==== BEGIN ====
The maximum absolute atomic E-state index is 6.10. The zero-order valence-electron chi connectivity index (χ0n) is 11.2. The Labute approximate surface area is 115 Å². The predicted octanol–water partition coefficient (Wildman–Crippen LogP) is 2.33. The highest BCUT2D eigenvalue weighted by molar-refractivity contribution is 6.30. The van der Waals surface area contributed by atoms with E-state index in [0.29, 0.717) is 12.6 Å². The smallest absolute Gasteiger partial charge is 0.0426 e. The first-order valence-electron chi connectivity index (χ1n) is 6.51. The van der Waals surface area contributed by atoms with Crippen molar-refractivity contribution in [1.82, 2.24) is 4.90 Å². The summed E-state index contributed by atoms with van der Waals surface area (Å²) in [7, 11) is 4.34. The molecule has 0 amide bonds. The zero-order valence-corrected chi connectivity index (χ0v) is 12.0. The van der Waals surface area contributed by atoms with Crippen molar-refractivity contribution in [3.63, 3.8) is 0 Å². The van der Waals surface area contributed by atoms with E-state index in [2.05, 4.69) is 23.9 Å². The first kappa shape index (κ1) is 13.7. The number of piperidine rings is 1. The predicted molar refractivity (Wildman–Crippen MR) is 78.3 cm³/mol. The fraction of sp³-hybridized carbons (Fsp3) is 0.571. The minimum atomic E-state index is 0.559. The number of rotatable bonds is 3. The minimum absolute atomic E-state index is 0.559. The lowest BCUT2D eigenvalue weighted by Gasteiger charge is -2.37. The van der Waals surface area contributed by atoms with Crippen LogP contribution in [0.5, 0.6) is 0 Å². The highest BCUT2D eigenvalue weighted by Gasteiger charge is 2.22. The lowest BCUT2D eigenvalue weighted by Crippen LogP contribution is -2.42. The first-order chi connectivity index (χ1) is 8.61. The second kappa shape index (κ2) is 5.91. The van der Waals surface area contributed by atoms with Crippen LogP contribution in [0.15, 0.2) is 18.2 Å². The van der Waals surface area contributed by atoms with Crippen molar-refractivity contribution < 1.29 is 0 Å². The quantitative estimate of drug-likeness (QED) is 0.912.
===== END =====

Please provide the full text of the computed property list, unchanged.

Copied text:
The maximum absolute atomic E-state index is 6.10. The zero-order valence-electron chi connectivity index (χ0n) is 11.2. The Labute approximate surface area is 115 Å². The predicted octanol–water partition coefficient (Wildman–Crippen LogP) is 2.33. The highest BCUT2D eigenvalue weighted by molar-refractivity contribution is 6.30. The van der Waals surface area contributed by atoms with E-state index in [0.29, 0.717) is 12.6 Å². The smallest absolute Gasteiger partial charge is 0.0426 e. The first-order valence-electron chi connectivity index (χ1n) is 6.51. The van der Waals surface area contributed by atoms with Crippen molar-refractivity contribution in [1.82, 2.24) is 4.90 Å². The summed E-state index contributed by atoms with van der Waals surface area (Å²) in [7, 11) is 4.34. The molecule has 0 amide bonds. The zero-order valence-corrected chi connectivity index (χ0v) is 12.0. The van der Waals surface area contributed by atoms with Crippen molar-refractivity contribution in [3.63, 3.8) is 0 Å². The van der Waals surface area contributed by atoms with E-state index in [2.05, 4.69) is 23.9 Å². The first kappa shape index (κ1) is 13.7. The number of piperidine rings is 1. The predicted molar refractivity (Wildman–Crippen MR) is 78.3 cm³/mol. The fraction of sp³-hybridized carbons (Fsp3) is 0.571. The minimum atomic E-state index is 0.559. The number of rotatable bonds is 3. The minimum absolute atomic E-state index is 0.559. The lowest BCUT2D eigenvalue weighted by Gasteiger charge is -2.37. The van der Waals surface area contributed by atoms with Crippen LogP contribution in [0.5, 0.6) is 0 Å². The highest BCUT2D eigenvalue weighted by Gasteiger charge is 2.22. The lowest BCUT2D eigenvalue weighted by Crippen LogP contribution is -2.42. The first-order chi connectivity index (χ1) is 8.61. The second kappa shape index (κ2) is 5.91. The van der Waals surface area contributed by atoms with Crippen LogP contribution in [0.15, 0.2) is 18.2 Å². The van der Waals surface area contributed by atoms with Crippen molar-refractivity contribution < 1.29 is 0 Å². The quantitative estimate of drug-likeness (QED) is 0.912.